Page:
Sunday, 4 May 2014

Jack Benny on Ego

Show folk are modest folk, to hear Jack Benny tell it. Of course, he wasn’t around today to see young stars melt down in public because they don’t have the studio system and friendly gossip columnists to protect them any more.

Here’s a piece that Benny penned for the Screen & Radio Weekly section of the Long Island Sunday Press of February 13, 1938. Perhaps the most interesting part is the little insight Benny gives into himself at the end. Many years later, he admitted he was moody. In 1938, he chalks it up to nervousness.

The picture accompanied the original article.


A Radio Comedian Turned Screen Actor Here Gives You His Evaluation of His Co-Workers and, in the Benny Manner, Emerges with All Banners Flying in His Defense of This Maligned Profession.
Jack Benny, as everybody but an unidentified man in French Indo-China knows, appears on radio Sunday nights with his troupe. His next film for Paramount is called "Never Say Die."
HERE is something I've wanted to get off my chest for years. I expect to be given arguments about it. There will be many snorts of "Oh, yeah?" But a Benny never falters for mere snorts. He's faced too many dead-on-their-seats audiences.
I say actors as a class aren't nearly so sold on themselves as non-professionals think. Here's what I mean:
An Irishman named Mike wanted to go for a sleigh ride and he didn't have a sled. His friend Pat did. Mike thought over the situation and he said to his wife:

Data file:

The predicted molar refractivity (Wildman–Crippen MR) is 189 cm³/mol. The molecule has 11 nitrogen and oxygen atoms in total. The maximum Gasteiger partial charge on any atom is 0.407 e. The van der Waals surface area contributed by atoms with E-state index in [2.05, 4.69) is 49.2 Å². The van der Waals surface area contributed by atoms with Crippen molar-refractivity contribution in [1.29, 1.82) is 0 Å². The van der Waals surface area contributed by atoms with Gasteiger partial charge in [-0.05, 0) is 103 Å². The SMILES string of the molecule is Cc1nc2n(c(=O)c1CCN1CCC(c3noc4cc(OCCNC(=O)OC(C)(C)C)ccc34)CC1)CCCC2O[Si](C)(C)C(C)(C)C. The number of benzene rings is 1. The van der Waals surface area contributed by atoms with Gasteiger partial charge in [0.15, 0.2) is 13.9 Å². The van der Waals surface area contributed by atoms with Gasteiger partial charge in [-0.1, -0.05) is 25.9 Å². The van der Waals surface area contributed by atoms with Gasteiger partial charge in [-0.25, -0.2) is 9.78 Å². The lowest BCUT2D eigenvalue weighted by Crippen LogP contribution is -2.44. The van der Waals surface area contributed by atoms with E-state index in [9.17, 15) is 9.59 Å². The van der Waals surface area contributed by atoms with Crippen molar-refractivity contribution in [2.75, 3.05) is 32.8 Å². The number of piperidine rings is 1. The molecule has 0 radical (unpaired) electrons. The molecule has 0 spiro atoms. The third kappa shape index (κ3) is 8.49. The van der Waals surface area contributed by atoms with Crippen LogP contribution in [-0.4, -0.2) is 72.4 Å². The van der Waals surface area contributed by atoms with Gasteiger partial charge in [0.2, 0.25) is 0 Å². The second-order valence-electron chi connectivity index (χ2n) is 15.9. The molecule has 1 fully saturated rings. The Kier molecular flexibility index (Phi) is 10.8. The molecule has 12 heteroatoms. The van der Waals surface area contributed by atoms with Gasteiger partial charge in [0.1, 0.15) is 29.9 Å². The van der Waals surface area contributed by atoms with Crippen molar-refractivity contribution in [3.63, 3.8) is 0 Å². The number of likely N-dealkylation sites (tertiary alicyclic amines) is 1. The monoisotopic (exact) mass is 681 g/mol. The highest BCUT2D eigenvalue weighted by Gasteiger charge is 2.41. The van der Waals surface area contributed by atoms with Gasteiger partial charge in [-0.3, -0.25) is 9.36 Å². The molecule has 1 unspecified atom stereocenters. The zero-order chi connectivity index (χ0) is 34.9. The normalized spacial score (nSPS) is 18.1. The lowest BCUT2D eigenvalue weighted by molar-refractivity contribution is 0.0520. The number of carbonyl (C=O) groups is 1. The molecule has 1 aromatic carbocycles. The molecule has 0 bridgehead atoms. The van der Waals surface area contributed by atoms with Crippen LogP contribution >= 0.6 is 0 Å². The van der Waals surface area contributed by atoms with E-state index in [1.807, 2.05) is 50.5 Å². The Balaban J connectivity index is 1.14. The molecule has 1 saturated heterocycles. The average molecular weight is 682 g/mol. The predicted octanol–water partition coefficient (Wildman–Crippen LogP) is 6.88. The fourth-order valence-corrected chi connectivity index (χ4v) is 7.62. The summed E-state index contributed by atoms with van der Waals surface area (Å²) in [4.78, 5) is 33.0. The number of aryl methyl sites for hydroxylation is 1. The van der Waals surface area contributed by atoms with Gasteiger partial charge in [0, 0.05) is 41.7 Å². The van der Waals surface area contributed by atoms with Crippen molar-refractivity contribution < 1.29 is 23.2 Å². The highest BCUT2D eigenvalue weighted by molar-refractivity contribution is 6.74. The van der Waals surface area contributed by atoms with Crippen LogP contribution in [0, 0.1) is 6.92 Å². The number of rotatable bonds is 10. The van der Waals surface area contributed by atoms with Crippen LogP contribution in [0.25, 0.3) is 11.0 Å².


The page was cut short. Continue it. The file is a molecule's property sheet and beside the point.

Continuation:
"Sure it's a fine morning for a sleigh ride. I wish I had a sled."
"Well, Pat has a sled. Why don't you go over and ask him if you can borrow it," said his wife.
"Ah, he'd never let me have it, the tightwad," said Mike.
"Maybe he would. Co ask him, Mike," said his wife.
So Mike started for Pat's house, and all the way he muttered to himself:
"He'll never do it. I don't know why I should be after asking him. Fine friend he is. He wouldn't give me a potato If I was starving."
By the time he reached Pat's house he'd worked himself up into a fury. He pounded on the door and when Pat stuck his head out Mike shouted: "Listen, I don't want your so-and-so sled. You can keep it!"
THAT'S the way people are about actors. Everybody outside of show business thinks everybody inside is egotistical, conceited, egocentric and all the other fine sounding adjectives that mean stuck-on-yourself. An actor is licked before he has a chance to open his mouth to defend himself. People say: "Of course he's conceited. If he weren't he wouldn't be an actor."
Who wants to bet? I've been in show business for more than 20 years and I've known a whale of a lot of actors. I say they're no more in love with themselves than other men and less than some classes of men. High-powered salesmen, for instance, or hotel managers. If an actor talked about his performances at the length to which I've heard salesmen go in describing big deals they've put over single-handed, some listener would get mad and pop him on the nose.
I've found hotel managers who could praise themselves by the hour. When I went to Europe last summer I came home 10 days earlier just so I could drive from Chicago to Los Angeles, taking my time along the way; and it takes a lot of time in that Maxwell of mine. I liked that part of the trip better than anything in Europe, except maybe London. This is a great country to drive over. I remember one night I stopped in a hotel in a fair sized Middle-Western city. After I'd gone to my room the manager sent me a note inviting me to his suite for cocktails. He said his wife and daughter would enjoy meeting me.